The eating part would be pretty straightforward. "I have a philosophy that translates into a strategy about everything I eat," says Mom. "I read about it in a magazine: three-quarters plants, one-quarter everything else." On a typical day, she has two slices of lightly buttered multigrain toast for breakfast, fruit with a cup of zero-fat yogurt or cottage cheese for lunch (as an alternative, she sometimes makes smoothies) and a small portion of chicken or fish with salad and steamed vegetables for dinner.
Simple enough, though I made a couple of adjustments, such as swapping out the bread for hearty granola for breakfast and occasionally making an arugula and avocado salad for lunch. I especially needed more sustenance in the morning, as I confessed to my journal on day two: "I am nursing & hungry!" (Plus, Mom, buttered toast doesn’t exactly fit the "three- quarters plants" theory.)
For dinner, I briefly considered making Mom’s tuna fish recipe—she mixes in chopped celery and hard-boiled egg in a huge storage dish—but decided against it. I have OD’d on that salad too many times.
I felt a similar aversion to her smoothie recipe. Along with her fruit, yogurt, almond milk and medley of Christmasy spices, Mom drops a “tiny little cookie” into the blender before pressing "liquefy." "It’s divine," she says of this addition, usually a Trader Joe’s gingersnap. Personally, I prefer my cookies in solid form.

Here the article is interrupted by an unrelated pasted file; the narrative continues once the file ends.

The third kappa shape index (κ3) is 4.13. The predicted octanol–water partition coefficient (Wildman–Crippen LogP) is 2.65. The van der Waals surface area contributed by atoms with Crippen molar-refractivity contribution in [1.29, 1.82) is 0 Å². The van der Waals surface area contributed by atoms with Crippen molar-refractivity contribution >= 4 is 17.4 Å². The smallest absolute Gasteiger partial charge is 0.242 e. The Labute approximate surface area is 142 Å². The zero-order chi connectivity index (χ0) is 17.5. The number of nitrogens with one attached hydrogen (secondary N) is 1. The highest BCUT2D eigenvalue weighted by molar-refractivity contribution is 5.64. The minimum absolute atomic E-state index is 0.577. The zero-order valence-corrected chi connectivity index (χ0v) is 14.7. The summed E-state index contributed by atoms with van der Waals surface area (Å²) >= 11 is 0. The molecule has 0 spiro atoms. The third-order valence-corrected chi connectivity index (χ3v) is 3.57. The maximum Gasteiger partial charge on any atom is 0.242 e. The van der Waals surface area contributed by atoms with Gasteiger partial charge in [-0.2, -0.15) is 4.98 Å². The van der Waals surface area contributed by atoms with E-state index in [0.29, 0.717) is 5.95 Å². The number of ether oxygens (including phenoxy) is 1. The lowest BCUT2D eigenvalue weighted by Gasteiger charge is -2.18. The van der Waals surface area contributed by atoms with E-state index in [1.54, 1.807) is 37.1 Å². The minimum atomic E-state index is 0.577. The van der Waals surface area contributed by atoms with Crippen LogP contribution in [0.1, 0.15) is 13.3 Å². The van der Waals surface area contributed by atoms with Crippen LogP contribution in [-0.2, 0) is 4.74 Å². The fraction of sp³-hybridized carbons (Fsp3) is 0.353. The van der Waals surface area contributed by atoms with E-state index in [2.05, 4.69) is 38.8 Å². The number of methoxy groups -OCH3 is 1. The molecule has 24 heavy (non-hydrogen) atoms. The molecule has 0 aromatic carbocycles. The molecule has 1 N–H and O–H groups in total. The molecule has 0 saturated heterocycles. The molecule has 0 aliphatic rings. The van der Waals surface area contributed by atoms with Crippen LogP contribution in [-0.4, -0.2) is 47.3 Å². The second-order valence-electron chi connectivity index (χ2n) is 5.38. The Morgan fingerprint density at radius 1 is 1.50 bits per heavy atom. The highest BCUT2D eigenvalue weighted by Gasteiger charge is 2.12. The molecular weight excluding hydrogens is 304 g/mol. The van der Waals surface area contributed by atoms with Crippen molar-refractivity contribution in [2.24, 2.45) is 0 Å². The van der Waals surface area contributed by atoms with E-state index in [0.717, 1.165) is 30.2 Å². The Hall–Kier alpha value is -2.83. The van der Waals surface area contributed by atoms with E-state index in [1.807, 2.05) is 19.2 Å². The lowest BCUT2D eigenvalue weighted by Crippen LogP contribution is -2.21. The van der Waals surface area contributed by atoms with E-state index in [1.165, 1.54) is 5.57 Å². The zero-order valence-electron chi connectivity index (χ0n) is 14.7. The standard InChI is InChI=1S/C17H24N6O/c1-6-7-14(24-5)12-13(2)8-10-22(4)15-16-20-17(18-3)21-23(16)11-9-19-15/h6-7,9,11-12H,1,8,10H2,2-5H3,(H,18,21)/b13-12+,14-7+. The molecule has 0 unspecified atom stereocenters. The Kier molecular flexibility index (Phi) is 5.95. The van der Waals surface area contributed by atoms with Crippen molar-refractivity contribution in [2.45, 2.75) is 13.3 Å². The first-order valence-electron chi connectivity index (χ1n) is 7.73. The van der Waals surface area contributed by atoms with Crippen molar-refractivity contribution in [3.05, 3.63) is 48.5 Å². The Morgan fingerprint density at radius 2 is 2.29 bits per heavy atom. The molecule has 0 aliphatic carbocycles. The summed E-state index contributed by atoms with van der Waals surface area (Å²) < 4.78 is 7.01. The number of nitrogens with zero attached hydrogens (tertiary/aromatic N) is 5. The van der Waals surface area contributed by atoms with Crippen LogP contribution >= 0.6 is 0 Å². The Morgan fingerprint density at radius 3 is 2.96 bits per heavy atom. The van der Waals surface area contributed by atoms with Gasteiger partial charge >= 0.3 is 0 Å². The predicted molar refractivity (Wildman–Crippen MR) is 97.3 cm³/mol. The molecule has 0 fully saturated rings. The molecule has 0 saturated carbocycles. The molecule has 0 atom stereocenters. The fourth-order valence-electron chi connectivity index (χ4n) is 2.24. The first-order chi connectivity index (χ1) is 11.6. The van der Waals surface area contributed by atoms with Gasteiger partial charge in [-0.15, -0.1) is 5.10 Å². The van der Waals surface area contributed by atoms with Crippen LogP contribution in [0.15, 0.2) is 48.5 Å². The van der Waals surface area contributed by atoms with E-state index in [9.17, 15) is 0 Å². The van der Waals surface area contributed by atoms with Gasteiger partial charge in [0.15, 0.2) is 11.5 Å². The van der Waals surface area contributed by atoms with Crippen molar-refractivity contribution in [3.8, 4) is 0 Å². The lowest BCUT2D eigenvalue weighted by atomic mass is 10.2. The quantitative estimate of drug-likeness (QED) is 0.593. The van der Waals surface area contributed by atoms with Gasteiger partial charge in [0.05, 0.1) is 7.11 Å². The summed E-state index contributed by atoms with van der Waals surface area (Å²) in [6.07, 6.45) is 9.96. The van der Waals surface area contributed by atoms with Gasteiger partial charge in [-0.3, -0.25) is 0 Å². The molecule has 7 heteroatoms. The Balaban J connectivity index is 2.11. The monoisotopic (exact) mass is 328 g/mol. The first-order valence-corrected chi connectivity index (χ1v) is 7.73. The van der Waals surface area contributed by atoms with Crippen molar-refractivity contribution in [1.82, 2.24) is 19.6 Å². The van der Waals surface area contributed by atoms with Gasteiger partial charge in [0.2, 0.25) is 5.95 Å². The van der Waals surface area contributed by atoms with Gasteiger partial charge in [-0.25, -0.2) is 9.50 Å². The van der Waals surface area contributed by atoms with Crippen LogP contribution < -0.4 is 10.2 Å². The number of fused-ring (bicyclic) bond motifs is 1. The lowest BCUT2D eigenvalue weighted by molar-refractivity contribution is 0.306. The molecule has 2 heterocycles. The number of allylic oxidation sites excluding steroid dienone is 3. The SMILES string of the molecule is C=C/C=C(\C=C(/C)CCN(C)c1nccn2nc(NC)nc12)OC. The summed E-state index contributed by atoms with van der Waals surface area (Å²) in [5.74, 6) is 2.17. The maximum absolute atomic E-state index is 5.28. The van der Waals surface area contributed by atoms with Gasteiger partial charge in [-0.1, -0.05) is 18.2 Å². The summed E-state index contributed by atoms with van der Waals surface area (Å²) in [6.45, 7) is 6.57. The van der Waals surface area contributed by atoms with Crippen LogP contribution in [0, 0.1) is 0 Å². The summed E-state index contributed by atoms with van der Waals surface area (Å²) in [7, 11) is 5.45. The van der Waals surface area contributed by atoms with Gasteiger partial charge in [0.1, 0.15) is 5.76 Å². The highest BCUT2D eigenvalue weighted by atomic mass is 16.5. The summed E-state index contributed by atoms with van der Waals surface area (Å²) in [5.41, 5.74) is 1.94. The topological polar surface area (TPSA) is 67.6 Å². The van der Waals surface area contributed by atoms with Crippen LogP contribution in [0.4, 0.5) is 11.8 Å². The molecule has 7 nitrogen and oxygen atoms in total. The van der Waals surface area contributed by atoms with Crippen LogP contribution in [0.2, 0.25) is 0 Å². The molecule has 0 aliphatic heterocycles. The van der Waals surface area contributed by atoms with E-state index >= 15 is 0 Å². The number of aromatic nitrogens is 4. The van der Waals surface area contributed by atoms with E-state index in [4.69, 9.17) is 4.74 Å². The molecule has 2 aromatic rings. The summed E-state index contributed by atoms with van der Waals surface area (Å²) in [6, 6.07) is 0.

RELATED: The Best Sneakers For Walking
The exercise part required more planning. First step: buying a fanny pack (the horror!). Second step: locating my never-been-used-before Asics sneakers. "Are those your adventure shoes?" my 4-year-old son asked upon seeing their debut. Third step: Finding a walking partner. I posted an invitation on Facebook, and my friend Beth’s husband, Ryan, wrote back. We started the next morning—laps around the Smith College track field. The hardest challenge was making the time to walk with two kids at home. My husband, Addie, took care of all the morning chores, except for breast-feeding, so that I could meet Ryan at 8 a.m. Using the app Steps, we aimed to reach 8,000 to 9,000 steps an outing.